Speaking to Dawn.com, Tanzeela maintained that "there is absolutely no need for any inquiry into the matter."
"Why will we take action if someone is making false allegations?" Tanzeela said, denying that Sadia's version of the events of Oct 8 ever took place.
"That girl [Sadia] does not know anything. Do you think if something like this happened to one of our girls, we would just let it go?"
"I was there, nothing happened," Tanzeela repeated, before abruptly hanging up.
"A committee should be formed comprising people from outside the PHF. I will argue my case in front of them," Sadia insisted while speaking to Dawn.com.
Sadia said she wanted justice not only for herself, but also for Iqra Javed — her roommate — who had later corroborated Sadia's version of the alleged assault.
Iqra paid dearly for speaking in Sadia's support.
After she went on record to say that other female players who had refuted Sadia's allegations were not telling the truth, she was dropped from the national team — which is currently touring Brunei for the Women's Asia Challenge — on "disciplinary grounds".
Nageen Babar, who was originally travelling with the team as an umpire, was selected in Iqra’s place.
Tanzeela confirmed in her press conference that Iqra was dropped from the team for coming forward in Sadia's support.
"Iqra is a close friend of Sadia and they hail from the same place," she offered by way of an explanation. "There can’t be any compromise on discipline," she said.
'Sadia was specifically targeted': Iqra's account
Speaking to Dawn.com on Tuesday, Iqra recalled that Sadia was "shivering and crying" when she came into the hostel room on Oct 8.
"I asked her what the matter was when I saw the state she was in. But immediately after, Khan entered the room and told me to back off," Iqra said. She added that Khan had asked her to leave the room but she refused to do so.
"I am telling you what I saw in the room," Iqra told Dawn.com. "I saw him grab her dupatta, her arm and then raise his hand at her."
"He then told her to wash her face before she came downstairs. I went downstairs with her to the dinner. Tanzeela Madam was there and she asked what was wrong, why we weren't eating," she recalled.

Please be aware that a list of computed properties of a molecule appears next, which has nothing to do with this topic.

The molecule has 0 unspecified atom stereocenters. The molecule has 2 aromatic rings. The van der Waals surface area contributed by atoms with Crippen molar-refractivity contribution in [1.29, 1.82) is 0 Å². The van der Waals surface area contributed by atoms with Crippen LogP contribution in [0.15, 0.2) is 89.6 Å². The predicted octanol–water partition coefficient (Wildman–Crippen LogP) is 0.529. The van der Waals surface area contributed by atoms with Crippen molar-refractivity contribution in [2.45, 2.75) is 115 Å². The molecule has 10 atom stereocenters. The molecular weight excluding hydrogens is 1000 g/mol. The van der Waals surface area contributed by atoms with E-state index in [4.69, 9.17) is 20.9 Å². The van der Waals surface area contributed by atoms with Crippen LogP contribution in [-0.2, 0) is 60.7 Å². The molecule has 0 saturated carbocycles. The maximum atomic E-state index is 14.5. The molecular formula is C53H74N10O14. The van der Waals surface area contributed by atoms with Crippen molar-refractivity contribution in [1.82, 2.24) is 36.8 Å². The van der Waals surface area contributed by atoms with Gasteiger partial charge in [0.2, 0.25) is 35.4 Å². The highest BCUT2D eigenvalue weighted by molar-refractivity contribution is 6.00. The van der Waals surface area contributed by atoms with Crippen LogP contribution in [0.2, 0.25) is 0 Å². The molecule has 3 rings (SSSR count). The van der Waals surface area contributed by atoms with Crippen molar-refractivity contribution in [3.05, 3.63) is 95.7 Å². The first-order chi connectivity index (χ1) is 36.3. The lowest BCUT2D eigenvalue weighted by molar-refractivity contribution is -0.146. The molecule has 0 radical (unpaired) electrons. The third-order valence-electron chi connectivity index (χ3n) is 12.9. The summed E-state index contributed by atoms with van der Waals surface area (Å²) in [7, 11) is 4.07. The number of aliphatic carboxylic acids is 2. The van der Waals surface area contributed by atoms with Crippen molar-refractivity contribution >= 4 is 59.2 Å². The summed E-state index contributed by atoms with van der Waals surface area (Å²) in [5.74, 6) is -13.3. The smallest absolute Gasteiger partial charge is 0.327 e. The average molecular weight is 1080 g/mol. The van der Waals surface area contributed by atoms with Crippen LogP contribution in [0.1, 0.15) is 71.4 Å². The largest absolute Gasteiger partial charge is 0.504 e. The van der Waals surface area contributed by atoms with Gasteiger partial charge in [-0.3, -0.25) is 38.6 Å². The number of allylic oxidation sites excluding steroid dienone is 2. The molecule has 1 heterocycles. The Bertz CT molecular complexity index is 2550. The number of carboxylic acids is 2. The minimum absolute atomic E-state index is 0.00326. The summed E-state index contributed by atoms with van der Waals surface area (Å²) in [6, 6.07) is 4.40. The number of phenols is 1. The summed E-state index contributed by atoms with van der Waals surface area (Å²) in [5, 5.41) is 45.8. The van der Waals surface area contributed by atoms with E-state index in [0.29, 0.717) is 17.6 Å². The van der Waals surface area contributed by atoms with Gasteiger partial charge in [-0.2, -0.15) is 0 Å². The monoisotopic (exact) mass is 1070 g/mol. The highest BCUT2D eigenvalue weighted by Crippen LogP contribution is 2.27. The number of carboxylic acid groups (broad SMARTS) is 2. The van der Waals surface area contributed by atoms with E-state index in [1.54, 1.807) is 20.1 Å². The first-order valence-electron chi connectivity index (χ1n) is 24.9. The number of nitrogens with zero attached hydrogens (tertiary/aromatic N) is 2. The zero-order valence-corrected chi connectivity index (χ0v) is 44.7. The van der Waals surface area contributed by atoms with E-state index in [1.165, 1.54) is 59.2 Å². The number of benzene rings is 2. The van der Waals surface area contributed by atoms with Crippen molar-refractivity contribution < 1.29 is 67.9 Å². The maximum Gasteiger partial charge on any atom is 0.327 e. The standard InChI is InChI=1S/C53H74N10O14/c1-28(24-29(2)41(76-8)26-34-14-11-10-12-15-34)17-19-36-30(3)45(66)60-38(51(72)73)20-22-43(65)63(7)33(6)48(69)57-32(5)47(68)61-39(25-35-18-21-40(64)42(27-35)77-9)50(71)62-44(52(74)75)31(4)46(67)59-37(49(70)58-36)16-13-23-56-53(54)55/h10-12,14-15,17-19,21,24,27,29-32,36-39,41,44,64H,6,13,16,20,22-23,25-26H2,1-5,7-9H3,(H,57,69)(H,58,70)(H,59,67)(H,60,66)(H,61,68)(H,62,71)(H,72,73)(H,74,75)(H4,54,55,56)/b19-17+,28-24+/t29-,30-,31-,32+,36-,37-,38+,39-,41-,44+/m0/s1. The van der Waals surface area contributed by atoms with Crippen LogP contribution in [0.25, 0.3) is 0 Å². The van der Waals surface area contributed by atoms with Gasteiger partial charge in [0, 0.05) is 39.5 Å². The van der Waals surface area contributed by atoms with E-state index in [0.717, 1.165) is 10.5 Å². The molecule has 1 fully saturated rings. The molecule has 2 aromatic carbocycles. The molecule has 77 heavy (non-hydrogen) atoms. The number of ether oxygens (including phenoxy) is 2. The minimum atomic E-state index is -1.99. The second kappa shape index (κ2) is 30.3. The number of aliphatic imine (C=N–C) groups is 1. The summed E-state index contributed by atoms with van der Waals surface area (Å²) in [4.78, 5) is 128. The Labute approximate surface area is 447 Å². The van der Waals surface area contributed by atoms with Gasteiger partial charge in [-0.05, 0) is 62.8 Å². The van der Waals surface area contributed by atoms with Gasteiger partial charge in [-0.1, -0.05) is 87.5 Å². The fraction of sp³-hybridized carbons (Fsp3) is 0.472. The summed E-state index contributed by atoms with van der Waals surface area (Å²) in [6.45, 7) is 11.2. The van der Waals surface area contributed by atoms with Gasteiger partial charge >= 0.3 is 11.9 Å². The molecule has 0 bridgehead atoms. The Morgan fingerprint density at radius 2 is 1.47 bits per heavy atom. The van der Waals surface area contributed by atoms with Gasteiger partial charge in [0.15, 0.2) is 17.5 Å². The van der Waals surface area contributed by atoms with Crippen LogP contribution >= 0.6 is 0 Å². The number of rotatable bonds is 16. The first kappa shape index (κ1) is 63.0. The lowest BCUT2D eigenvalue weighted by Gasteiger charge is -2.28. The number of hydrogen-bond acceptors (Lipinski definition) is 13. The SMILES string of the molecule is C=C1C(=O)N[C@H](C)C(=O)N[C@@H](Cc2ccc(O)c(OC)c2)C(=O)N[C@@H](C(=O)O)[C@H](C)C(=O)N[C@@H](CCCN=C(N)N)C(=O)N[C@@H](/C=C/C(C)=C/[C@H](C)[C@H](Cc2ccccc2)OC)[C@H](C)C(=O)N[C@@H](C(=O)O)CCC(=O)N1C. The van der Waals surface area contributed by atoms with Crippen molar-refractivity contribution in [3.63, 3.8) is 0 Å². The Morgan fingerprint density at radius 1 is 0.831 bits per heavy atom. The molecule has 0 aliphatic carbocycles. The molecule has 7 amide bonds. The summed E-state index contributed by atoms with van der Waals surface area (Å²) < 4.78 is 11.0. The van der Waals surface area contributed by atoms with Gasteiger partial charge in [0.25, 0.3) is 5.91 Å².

Iqra said that she does not know what had happened before Sadia and Khan came into the room except for what the former told her once the dinner was over.
She said Sadia told her that Khan had asked her to step out of the dining hall and asked her what she was doing there when she had not been selected for the team travelling to Brunei. Sadia had replied that the team manager had asked her and some other girls to stay behind to collect their money, Jawed said.
Jawed alleged that another player from the team had also witnessed what happened outside the dining hall between Khan and Sadia. She further corroborated Sadia's claim that Tanzeela, too, had witnessed the two arguing outside the hall.
"We do not know why she is refuting the allegations," Jawed wondered, recalling that Tanzeela had not witnessed what happened in the room as she was at the dinner.
Jawed also knew about the 'call me' incident. She said that when Sadia first told her that Khan had given her his number, they had laughed it off together. "We thought: 'What is he doing, he is the coach'."
"We did not know what he was thinking [...] that he would do this," she said.
"Sadia was specifically targetted," she said.
"They [the PHF] are using the players to protect themselves," Jawed alleged when asked about other players on the team refuting Sadia's allegations.
"I have been on the team for years and they dropped me [for standing up for Sadia]. How will any girl then speak up?"
"They know that the players come from small towns. This is their plan to protect themselves," she reflected.
When asked how she felt after being dropped from the squad, Jawed said that she was proud for having done the right thing.
"These are grave allegations. Sadia is the sole earner of her family, why would she make these accusations falsely, knowing the harm they will bring to her?"
"My only fault is that I spoke the truth."